In 2020, the Affordable Care Act changed the rules for how people can get insurance if their employer doesn’t provide affordable coverage.

People who are employed and don’t get employer-sponsored health insurance are considered “affordable”. It’s important to note that no more than 9.61% of income this year are permitted to sign up for a plan through the marketplace. The measurement of affordability is based on the cost of employee-only coverage.

That’s the case even if a worker wants their dependents covered too — meaning the actual cost of family coverage could far exceed that threshold. However, in 2023 it will work differently. If the workplace coverage for a family would be unaffordable, the employee would need to stay on the employer plan, while the spouse and kids would be covered by the marketplace — and eligible for subsidies. 

Because there is no one-size-fits-all solution for health insurance, families will have to split between multiple premiums and deductibles. Not everyone in the family glitch will be covered.

Other Types of Insurance to Consider

Healthcare coverage isn’t the only insurance you’ll need as a retiree or pre-retiree. And certain insurance plans can help you live out your golden years as worry-free as possible – a worthy investment in your well-deserved break from workaday reality:

  • Long-Term Care Insurance: From house call professionals who can help with daily activities to home modifications like ramp and grab bar installations, long-term care can help you live comfortably and independently as long as possible.
  • Early Retirement Medical Insurance and Supplemental Medicare Insurance: If you are retiring before age 65, you need to brace against the potentially exorbitant costs of insuring yourself until you qualify for Medicare. The right Medicare supplemental insurance plan can reduce your out of pocket expenditures. However, supplemental medicare is complicated and has the potential to lead to a lot of confusion. Professional advice may help you find the right solution for your situation. It is also important to evaluate your coverage every year since policies can change and your health needs also evolve.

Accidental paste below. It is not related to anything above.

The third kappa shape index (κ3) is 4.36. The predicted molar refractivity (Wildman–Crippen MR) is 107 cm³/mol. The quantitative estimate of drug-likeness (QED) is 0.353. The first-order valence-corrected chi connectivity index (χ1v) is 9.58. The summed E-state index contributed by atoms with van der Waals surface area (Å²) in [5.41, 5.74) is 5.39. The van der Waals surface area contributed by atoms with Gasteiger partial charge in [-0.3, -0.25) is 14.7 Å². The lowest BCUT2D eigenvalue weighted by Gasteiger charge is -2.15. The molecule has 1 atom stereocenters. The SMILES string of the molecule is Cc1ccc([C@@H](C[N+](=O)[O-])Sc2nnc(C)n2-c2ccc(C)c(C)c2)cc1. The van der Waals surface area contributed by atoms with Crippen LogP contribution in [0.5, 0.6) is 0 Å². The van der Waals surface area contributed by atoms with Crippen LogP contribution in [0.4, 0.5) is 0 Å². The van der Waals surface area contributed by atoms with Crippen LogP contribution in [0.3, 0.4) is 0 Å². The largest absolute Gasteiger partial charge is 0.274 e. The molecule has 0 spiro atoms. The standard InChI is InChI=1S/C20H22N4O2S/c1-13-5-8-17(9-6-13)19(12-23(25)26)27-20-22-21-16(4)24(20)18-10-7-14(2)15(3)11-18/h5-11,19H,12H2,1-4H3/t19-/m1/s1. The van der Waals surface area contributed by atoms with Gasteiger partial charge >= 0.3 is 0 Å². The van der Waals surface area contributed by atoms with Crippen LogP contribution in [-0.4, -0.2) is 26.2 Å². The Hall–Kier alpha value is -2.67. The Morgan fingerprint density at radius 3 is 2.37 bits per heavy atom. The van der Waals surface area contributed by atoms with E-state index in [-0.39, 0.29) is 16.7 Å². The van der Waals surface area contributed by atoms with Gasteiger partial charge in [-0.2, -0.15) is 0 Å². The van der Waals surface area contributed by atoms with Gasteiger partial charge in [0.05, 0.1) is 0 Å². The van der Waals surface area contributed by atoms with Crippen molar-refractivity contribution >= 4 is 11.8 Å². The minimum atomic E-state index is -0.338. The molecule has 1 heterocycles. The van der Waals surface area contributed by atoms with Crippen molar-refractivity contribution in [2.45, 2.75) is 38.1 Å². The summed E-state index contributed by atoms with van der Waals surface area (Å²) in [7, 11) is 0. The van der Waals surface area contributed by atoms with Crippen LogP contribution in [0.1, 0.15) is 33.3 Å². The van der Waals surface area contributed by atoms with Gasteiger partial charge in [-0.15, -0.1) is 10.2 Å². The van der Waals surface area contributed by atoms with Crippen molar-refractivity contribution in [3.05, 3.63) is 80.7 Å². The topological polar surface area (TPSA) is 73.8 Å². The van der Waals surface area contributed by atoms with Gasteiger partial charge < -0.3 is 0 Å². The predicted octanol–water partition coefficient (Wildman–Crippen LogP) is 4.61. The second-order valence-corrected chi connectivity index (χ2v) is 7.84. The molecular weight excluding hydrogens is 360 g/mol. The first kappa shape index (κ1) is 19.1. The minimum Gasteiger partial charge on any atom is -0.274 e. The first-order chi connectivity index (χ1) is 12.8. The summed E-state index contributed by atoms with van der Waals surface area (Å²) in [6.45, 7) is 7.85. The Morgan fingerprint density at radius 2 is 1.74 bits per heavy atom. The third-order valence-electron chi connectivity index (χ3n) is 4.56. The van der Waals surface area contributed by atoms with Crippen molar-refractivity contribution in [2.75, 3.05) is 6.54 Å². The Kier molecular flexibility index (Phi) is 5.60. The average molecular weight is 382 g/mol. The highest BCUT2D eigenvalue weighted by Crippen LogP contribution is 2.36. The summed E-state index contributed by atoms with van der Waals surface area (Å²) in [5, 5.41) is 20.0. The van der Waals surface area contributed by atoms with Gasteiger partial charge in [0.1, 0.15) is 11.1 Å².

• Dental and Vision Insurance: It’s the unfortunate truth: some parts of our bodies just don’t work the same way as we get older. That’s why both Vision and Dental insurance could be a huge cost-saver for older Iowans. Medicare doesn’t cover most routine dental care or procedures, though its Part A Hospital Insurance may pay for certain services you receive while hospitalized. Medicaid’s dental coverage varies by state, but there are no minimum coverage requirements for adult patients. Vision insurance will also cover the costs of routine preventative eye care, such as screenings for glaucoma, macular degeneration, and cataracts

Final Thoughts

If you’ve been putting off signing up for marketplace health insurance, now is the time to do it! Additional insurance may seem like an unnecessary expense, but should something go wrong, you’ll be happy to have it. 

We know that 2023 is a lot to think about, but if you plan ahead and get your fiduciary advisor involved, you can be ready to face any challenges that come your way. So what are you waiting for? Talk with your Fiduciary advisor today about getting covered for all your retired life needs.

At Johnson Wealth and Income Management, we want you to have the best year yet—and that starts with planning for your insurance for 2023. Contact us today to get started.